Ukraine Rolls Out Soviet-Era Radar-Equipped Anti-Tank Guns
Cold War-era MT-12R anti-tank guns could help bolster Ukraine’s anti-armor capabilities in any conflict in the near future.
Ukrainian troops recently conducted an exercise demonstrating various anti-armor capabilities they have available, including Cold War-era 100mm MT-12R anti-tank guns. These weapons are unusual in that they feature a small radar to help crews find their targets across battlefields that might be full of smoke, dust, and other obscurants. Though major militaries around the world have steadily retired anti-tank guns in favor of guided anti-tank missiles, Ukrainian MT-12Rs could still be useful in the event of a new Russian military incursion in which tanks and other armored vehicles would almost certainly play a major role.
A video, seen below, showing clips from the exercise that included the MT-12Rs was posted on the Ukrainian Military TV YouTube channel, an official channel of the Ukrainian Ministry of Defense, earlier today. The footage also shows what appear to be either T-80 or T-64 tanks, as well as Shturm-S vehicles, which are variants of the MT-LB multi-purpose tracked armored vehicle armed with AT-6 Spiral anti-tank missiles. Troops employed a towed PMZ-4 mine-laying system during these drills, as well. Personnel in the back of the truck pulling the PMZ-4 manually feed TM-62 anti-tank mines down a chute, which then fall into a shallow trench that the system cuts as it moves along.
The appearance of the MT-12Rs, also known by the designation 2A29R and the nickname "Ruta," is particularly interesting given the design of the weapon and the more common focus on Ukraine's anti-tank missile capabilities when it comes to how its troops might combat invading Russian armor. The Ukrainian military has received a significant number of U.S.-made Javelin anti-tank missiles in recent weeks, and expects to see more deliveries in the near future, as the United States and other countries seek to bolster its military capabilities ahead of any potential new Russian incursion. The United Kingdom has recently supplied hundreds of Next Generation Light Anti-tank Weapons, or NLAWs, another anti-tank guided missile, as well. Javelins in particular have been touted for years now as offering the Ukrainian armed forces an important capability boost in the event of any new significant escalation in Russian aggression.
Compared to these more modern anti-tank missiles, the MT-12R is a decidedly dated design. The original T-12 anti-tank gun first entered service with the Soviet military in 1961. This was followed by the development of various improved MT-12 variants, including the MT-12R, the first examples of which were fielded in the early 1980s. T-12/MT-12 variants are still in service with the Russian military, among others, as well.
The video below shows a Russian MT-12 being used to help snuff out an oil well fire in 2020, an incident you can read more about here.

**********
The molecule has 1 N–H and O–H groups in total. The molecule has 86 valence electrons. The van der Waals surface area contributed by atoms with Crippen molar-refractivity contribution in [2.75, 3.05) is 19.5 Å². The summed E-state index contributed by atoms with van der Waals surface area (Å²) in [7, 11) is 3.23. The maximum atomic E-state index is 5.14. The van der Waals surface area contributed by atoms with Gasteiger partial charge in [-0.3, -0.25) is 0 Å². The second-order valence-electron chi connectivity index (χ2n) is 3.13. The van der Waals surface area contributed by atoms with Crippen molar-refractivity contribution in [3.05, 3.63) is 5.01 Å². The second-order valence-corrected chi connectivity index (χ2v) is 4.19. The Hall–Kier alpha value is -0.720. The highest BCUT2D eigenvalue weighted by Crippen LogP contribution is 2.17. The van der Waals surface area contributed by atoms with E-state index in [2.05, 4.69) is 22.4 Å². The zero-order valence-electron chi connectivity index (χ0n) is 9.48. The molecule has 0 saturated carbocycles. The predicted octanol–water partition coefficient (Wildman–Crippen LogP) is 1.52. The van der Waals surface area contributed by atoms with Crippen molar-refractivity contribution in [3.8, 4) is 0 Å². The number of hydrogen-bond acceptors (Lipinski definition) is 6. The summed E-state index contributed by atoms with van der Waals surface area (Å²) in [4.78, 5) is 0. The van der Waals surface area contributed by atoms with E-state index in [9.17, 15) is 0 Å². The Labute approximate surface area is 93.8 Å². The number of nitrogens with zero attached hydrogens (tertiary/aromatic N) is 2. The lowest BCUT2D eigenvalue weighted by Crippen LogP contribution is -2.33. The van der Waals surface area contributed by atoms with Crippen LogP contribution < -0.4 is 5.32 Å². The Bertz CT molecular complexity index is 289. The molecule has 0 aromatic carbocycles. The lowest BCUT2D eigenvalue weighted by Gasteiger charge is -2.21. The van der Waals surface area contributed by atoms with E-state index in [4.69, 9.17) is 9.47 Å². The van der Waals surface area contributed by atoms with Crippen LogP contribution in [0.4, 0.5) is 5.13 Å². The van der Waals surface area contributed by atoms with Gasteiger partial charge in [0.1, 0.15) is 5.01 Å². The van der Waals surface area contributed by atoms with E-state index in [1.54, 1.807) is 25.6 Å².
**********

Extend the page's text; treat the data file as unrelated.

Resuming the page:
The MT-12R notably features a modified protective shield for the gun crew with a slot cut in it on the left side where an RLPK-1 radar is mounted. The radar offers the gun crew a way to target enemy tanks and other vehicles that might be obscured by defensive smoke screens or just hidden behind smoke and dust kicked up during a protracted battle. Otherwise, the gunner has to rely on the weapon's optical sights.
The RLPK-1 does gives the MT-12R a valuable non-visual targeting method, but it isn't clear what the effective range of the radar might be or just how precise it is. The absolute maximum range of the weapon, when firing armor-piercing ammunition, is around 3,000 meters. For comparison, the Javelin anti-tank missile's effective range is approximately 4,000 meters.
It's unclear how effective the 100mm gun might be, in general, against newer Russian tanks. At the same time, it could still be useful against older variants that Russia has in reserve and that it might commit to a large-scale operation, as well as lighter armored and unarmored vehicles. In addition to anti-tank rounds, the MT-12R can fire high-explosive fragmentation shells to engage unarmored targets, including troops in the open.
These guns could provide valuable anti-tank defenses around static positions, too, freeing up Javelins and NLAWs, as well as other anti-tank weapons, for use on the front lines against higher-priority targets.
Beyond all that, given the advantages that the Russian military has in sheer numbers of both personnel and materiel over the Ukrainian armed forces, any additional anti-tank capacity is no doubt welcome. This is definitely not the first time Ukrainian troops, as well as other security forces personnel and volunteer reservists, have been observed using or at least training to use older weapons for what are likely similar reasons.
The appearance of the MT-12Rs at this recent exercise certainly underscores the reality that the Ukrainian military has not acquired anywhere near enough Javelins and other anti-missiles missiles for it to feel comfortable enough to completely retire its stocks of anti-tank guns. It is also another clear example of the limitations that Ukraine's armed forces would face in any large-scale conflict against the Russian military.
All told, even after weeks of Russian forces pouring into areas opposite Ukraine's borders, together with escalating rhetoric, whether or not the Kremlin will actually launch a new incursion into Ukraine remains very much to be seen. If Russia does decide to pursue that course of action, Ukraine's MT-12R anti-guns will be among the defenses arrayed against them.
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